Trump and the White House don’t recognize Native Americans in push not to ‘erase’ Columbus’s legacy

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Trump and the White House don’t acknowledge Native Americans in push not to ‘erase’ Columbus’s legacy

A growing number of Americans are rethinking how they need to talk about Italian explorer Christopher Columbus on the October day designated in order to honor his voyage. But the Trump campaign is not joining them.

Instead, the campaign is doubling upon honoring the colonizer who is increasingly becoming scrutinized for his mistreatment associated with Native Americans and African slaves.

The president’s reelection campaign has a Columbus Day sale to enable customers supportive of the navigator’s voyage (which did not make it to what is now the usa of America) to purchase the “Make America Great Again” merchandise of the choice for a discounted price.

“As Leftists push harder and harder to erase our nation’s past, there’s never been a better time to celebrate our history,” the email said. “That’s why we’re celebrating Christopher Columbus’s legendary voyage to America with an EXCLUSIVE Columbus Day Sale!”

More than 70 cities, states plus higher-education institutions in the United States have elected to celebrate Indigenous Peoples Day time in lieu of Columbus Day to emphasize the contributions of Native Americans.

The president provides been vocal in his support for not renaming or removing traditional pieces of Oughout. S. history, despite how many Americans speak out about the problems of praising figures with harmful pasts.

Following ongoing attempts to remove or even rename memorials honoring Confederate troops and leaders, Trump suggested that will attempts to do so are a rewriting of the past.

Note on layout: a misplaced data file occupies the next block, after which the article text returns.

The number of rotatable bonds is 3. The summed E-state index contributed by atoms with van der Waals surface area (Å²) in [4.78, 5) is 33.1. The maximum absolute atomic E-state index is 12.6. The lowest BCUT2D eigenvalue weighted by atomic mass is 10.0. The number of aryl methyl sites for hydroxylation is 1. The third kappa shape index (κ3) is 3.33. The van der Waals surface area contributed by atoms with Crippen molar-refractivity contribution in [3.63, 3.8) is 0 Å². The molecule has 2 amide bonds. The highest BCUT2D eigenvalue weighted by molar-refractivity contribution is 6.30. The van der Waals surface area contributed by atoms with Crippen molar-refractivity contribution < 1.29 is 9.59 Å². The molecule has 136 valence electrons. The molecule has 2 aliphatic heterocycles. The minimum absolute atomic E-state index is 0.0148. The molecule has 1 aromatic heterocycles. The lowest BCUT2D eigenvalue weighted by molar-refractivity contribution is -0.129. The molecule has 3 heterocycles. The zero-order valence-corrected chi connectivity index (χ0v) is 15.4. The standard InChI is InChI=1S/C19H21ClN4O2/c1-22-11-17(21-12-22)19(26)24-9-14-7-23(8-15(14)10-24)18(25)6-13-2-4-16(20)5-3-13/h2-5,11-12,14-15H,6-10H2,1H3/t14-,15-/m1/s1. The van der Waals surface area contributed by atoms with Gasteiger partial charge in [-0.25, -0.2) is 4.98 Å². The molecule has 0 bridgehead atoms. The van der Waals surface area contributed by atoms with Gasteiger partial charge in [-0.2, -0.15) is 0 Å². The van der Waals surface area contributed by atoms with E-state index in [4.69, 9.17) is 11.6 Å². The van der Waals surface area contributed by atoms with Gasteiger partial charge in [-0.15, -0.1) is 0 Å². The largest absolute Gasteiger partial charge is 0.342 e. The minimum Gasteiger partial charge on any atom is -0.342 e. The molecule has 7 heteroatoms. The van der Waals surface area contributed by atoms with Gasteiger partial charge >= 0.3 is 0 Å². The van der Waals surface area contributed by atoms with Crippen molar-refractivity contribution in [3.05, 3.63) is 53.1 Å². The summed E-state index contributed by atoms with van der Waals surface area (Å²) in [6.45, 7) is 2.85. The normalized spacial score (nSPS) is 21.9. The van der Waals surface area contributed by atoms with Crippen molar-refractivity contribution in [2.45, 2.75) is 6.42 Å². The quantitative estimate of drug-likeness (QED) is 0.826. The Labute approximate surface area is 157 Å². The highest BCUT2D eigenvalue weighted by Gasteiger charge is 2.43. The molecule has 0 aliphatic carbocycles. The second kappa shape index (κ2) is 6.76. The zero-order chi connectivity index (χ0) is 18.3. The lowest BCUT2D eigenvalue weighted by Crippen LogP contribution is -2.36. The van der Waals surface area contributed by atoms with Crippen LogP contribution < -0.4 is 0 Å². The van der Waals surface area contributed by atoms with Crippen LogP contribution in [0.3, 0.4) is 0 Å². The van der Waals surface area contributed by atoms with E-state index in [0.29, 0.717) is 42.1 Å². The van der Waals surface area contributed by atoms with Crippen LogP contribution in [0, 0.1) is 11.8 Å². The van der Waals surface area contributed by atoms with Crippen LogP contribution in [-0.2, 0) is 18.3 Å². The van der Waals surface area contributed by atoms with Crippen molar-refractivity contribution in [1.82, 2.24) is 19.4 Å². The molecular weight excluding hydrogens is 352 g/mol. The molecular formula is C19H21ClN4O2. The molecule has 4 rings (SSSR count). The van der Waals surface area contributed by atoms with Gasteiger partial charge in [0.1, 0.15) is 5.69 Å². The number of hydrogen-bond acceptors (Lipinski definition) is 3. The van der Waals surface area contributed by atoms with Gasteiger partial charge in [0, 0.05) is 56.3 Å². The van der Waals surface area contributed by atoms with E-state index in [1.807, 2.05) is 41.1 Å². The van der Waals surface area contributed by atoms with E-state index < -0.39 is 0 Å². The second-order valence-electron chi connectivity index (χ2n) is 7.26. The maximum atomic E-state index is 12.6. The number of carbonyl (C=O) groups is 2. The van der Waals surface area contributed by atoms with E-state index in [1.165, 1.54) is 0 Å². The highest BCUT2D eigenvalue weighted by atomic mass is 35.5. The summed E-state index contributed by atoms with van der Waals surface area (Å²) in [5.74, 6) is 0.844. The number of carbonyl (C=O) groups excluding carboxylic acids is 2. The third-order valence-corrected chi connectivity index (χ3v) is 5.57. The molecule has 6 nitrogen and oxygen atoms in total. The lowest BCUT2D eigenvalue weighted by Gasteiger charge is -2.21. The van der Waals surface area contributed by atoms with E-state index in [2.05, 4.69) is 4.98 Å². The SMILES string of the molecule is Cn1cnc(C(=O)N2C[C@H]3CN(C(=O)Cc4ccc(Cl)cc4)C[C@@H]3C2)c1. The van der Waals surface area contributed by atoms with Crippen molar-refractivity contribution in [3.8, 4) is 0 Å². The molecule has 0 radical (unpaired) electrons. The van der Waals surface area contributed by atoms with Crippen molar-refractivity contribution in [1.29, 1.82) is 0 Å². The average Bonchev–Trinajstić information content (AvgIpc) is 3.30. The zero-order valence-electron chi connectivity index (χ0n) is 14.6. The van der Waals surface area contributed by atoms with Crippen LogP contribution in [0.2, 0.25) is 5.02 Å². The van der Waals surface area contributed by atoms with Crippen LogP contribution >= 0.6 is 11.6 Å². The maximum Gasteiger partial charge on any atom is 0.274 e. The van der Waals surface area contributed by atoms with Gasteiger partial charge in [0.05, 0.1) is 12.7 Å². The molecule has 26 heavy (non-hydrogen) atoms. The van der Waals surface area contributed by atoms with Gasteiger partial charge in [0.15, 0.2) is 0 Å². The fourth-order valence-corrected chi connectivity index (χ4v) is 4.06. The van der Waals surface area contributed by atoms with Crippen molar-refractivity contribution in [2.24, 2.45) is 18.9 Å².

“You can’t change history, but you can learn from it,” he tweeted.

In the case of the Trump reelection strategy, learning from history seems to mean conserving 25 percent on a $40 Trump-Pence hooded sweatshirt or a $45 bronze “Presidential Medal.”

But to many Americans, listening to advice from history could start with Trump basically acknowledging Native Americans in his Columbus Day time proclamation. The White House disregarded any mention of them in it.

“The permanent arrival of Europeans to the Americas was a transformative event that undeniably and fundamentally changed the course of human history and set the stage for the development of our great Nation,” it read.

But what the White House does not point out is how transformative Columbus’s introduction was for the people already within the “New World” and how much explorers coming in the Americas “changed the course of human history” for those residing on the land.

It will not include the concerns of Native Americans protesting the Trump administration’s approval from the Dakota Access pipeline, which a few argue violates treaties indigenous organizations living on the Standing Rock Native indian Reservation signed with the federal government in the 1800s. Nor does it include an apology to the Native Americans offended by their repeated use of the name “Pocahontas” as a slur against rival Sen. Elizabeth Warren (D-Mass. ), in spite of members of his own party contacting his actions “pejorative.” Nor will there be any mention of this administration’s programs to respond to the fact that one in 4 Native Americans and Alaska Natives live in poverty, according to Pew Analysis Center.

In Trump’s inauguration address, he promised to be an unifier who would bring together the groups that will oftentimes appeared to be at war with each other during the election.

To Mark Charles, a Native American activist, the ultimate way to emphasize America’s greatness is to portray its past as accurately as you can.

“His statement made it even more apparent that our country needs to teach its history properly,” he said Mon during a lecture in response to Trump’s declaration. “We need to understand what happened and how this took place. We need to understand how we got where we are today.”

Rusty plus Anita Whitworth are members from the Confederated Salish and Kootenai People of the Flathead Reservation in traditional western Montana. Rusty was part of the survey by The Washington Post that will found 9 in 10 Natives do not think the term is horrible. (Jorge Ribas/The Washington Post)



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